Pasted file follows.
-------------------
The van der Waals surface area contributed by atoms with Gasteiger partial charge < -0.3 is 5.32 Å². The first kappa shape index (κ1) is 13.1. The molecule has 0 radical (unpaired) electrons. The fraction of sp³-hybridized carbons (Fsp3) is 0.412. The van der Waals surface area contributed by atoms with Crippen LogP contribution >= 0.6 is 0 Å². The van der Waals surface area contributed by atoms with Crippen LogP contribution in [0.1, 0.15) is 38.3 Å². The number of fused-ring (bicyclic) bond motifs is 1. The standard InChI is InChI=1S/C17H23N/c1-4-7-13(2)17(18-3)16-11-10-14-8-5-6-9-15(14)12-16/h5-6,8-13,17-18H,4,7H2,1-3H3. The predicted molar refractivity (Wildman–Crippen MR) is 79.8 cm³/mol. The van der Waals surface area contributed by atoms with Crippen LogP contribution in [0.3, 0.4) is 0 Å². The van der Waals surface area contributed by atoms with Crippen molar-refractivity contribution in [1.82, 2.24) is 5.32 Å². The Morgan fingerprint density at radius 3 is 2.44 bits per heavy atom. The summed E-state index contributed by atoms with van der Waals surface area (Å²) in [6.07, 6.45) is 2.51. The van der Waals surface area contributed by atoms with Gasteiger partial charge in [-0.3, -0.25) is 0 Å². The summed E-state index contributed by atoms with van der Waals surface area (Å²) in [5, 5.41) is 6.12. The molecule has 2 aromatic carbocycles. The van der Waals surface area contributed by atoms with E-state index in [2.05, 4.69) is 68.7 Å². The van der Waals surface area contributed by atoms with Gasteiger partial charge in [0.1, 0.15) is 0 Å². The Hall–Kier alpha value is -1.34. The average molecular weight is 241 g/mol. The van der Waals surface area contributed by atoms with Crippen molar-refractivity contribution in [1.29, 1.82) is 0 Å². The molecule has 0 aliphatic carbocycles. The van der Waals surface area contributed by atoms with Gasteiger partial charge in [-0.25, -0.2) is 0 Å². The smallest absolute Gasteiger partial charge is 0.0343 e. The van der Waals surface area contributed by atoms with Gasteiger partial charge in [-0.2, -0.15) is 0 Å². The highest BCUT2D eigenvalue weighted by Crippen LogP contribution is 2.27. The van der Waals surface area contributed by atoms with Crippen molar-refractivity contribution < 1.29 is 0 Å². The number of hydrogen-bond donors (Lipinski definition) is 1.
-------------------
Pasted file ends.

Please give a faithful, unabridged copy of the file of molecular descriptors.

The van der Waals surface area contributed by atoms with Gasteiger partial charge < -0.3 is 5.32 Å². The first kappa shape index (κ1) is 13.1. The molecule has 0 radical (unpaired) electrons. The fraction of sp³-hybridized carbons (Fsp3) is 0.412. The van der Waals surface area contributed by atoms with Crippen LogP contribution >= 0.6 is 0 Å². The van der Waals surface area contributed by atoms with Crippen LogP contribution in [0.1, 0.15) is 38.3 Å². The number of fused-ring (bicyclic) bond motifs is 1. The standard InChI is InChI=1S/C17H23N/c1-4-7-13(2)17(18-3)16-11-10-14-8-5-6-9-15(14)12-16/h5-6,8-13,17-18H,4,7H2,1-3H3. The predicted molar refractivity (Wildman–Crippen MR) is 79.8 cm³/mol. The van der Waals surface area contributed by atoms with Crippen LogP contribution in [0.3, 0.4) is 0 Å². The van der Waals surface area contributed by atoms with Crippen molar-refractivity contribution in [1.82, 2.24) is 5.32 Å². The Morgan fingerprint density at radius 3 is 2.44 bits per heavy atom. The summed E-state index contributed by atoms with van der Waals surface area (Å²) in [6.07, 6.45) is 2.51. The van der Waals surface area contributed by atoms with Gasteiger partial charge in [-0.3, -0.25) is 0 Å². The summed E-state index contributed by atoms with van der Waals surface area (Å²) in [5, 5.41) is 6.12. The molecule has 2 aromatic carbocycles. The van der Waals surface area contributed by atoms with E-state index in [2.05, 4.69) is 68.7 Å². The van der Waals surface area contributed by atoms with Gasteiger partial charge in [0.1, 0.15) is 0 Å². The Hall–Kier alpha value is -1.34. The average molecular weight is 241 g/mol. The van der Waals surface area contributed by atoms with Crippen molar-refractivity contribution in [1.29, 1.82) is 0 Å². The molecule has 0 aliphatic carbocycles. The van der Waals surface area contributed by atoms with Gasteiger partial charge in [-0.25, -0.2) is 0 Å². The smallest absolute Gasteiger partial charge is 0.0343 e. The van der Waals surface area contributed by atoms with Gasteiger partial charge in [-0.2, -0.15) is 0 Å². The highest BCUT2D eigenvalue weighted by Crippen LogP contribution is 2.27. The van der Waals surface area contributed by atoms with Crippen molar-refractivity contribution < 1.29 is 0 Å². The number of hydrogen-bond donors (Lipinski definition) is 1.